How to Prove Liability for a Dog Bite Claim in Colorado

Under Colorado bite law, dog owners have strict liability for any bodily injuries caused by their pets. This legal responsibility extends to damages incurred by individuals who are bitten or otherwise harmed by the dog.

To prove liability in a dog bite claim, evidence like pictures of bite injuries, witness statements, and medical treatment reports must show the animal that caused the injury. It must also be shown that the owner knew or should have known their pet posed a substantial risk or was dangerous. The victim cannot have been trespassing, provoking the animal, causing property damage, or acting negligently.

After determining liability, the injured party may pursue compensation for both economic and non-economic damages, including medical expenses for cosmetic procedures, physical harm, lost income, and emotional distress.

Our Denver dog bite lawyers can assist with these claims, call us at (720) 770-5454 to schedule a free consultation.

Colorado's Dog Bite Statutes

In Colorado, dog owners are responsible for their pet's actions. This is called strict liability law, and it applies regardless of prior aggression.

C.R.S. 13-21-124 states that a person is liable for any injury or damage caused by their dog if the injured person was lawfully on private property or public property. If someone is injured by a dog in Colorado, they may be eligible for compensation for physical injury, risk of death, muscle tears, broken bones, medical expenses, lost wages, cosmetic surgery, pain and suffering, and other damages with the statute of limitations.

an injured person after a dog bite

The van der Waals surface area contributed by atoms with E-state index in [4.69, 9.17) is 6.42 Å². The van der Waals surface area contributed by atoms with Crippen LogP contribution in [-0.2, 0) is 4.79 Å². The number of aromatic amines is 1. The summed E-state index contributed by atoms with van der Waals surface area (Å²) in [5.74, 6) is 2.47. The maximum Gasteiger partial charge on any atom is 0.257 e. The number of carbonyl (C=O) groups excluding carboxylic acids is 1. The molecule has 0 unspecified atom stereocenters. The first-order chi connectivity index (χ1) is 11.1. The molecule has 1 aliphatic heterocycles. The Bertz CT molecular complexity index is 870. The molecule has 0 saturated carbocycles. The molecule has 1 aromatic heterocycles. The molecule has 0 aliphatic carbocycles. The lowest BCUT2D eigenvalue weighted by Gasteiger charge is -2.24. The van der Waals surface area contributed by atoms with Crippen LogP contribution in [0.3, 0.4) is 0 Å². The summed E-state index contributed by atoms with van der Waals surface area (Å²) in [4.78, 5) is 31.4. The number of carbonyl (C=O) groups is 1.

However, there are exceptions to a dog owner's liability. For example, if the person was provoking the dog or trespassing on the owner's property, the owner may not be held liable.

Overview of Colorado's Liability Laws

Colorado dog owners are liable for any harm or damage caused by their pets. This covers strict liability and negligence laws. Strict liability means the owner is responsible for their dog's actions, even if they didn't know or take precautions.

Negligence laws require proof that the owner was aware or should have been aware of the dog's danger and didn't protect others. To receive compensation for damages, there must be evidence of legal liability.

How Negligence Works in a Colorado Dog Bite Claim

When a dog bite victim files a personal injury claim in Colorado, they must prove that the owner of the dog was negligent at the time of the actual injury. Negligence is based on four elements:

  1. Duty: The defendant had an obligation to exercise reasonable care toward the injured person.
  2. Breach of Duty: The defendant failed to exercise reasonable care and breached their duty of care towards the injured person.
  3. Cause in Fact: The defendant’s breach of duty was the cause of the injury.
  4. Damages: The injured person suffered some type of harm as a result of the defendant’s negligence.

For a dog bite victim to demonstrate negligence on the part of an animal owner, they must present evidence such as previous complaints about the animal's aggressive behavior, accounts from witnesses of violent tendencies, proof of previous bodily harm, and medical records.

a dog biting a person's hand, how to prove liability for a dog bite claim

Furthermore, the victim must show that they were not trespassing, inciting the animal, or behaving negligently during the animal attack.

Not fulfilling this requirement may impact the possibility of obtaining financial compensation in a negligence claim.

Duty of Care

A Colorado dog bite claim involves the legal responsibility of the pet owner to prevent their pet from causing harm to others. To prove the pet owner liable and was negligent and failed in their duty of care, resulting in injury.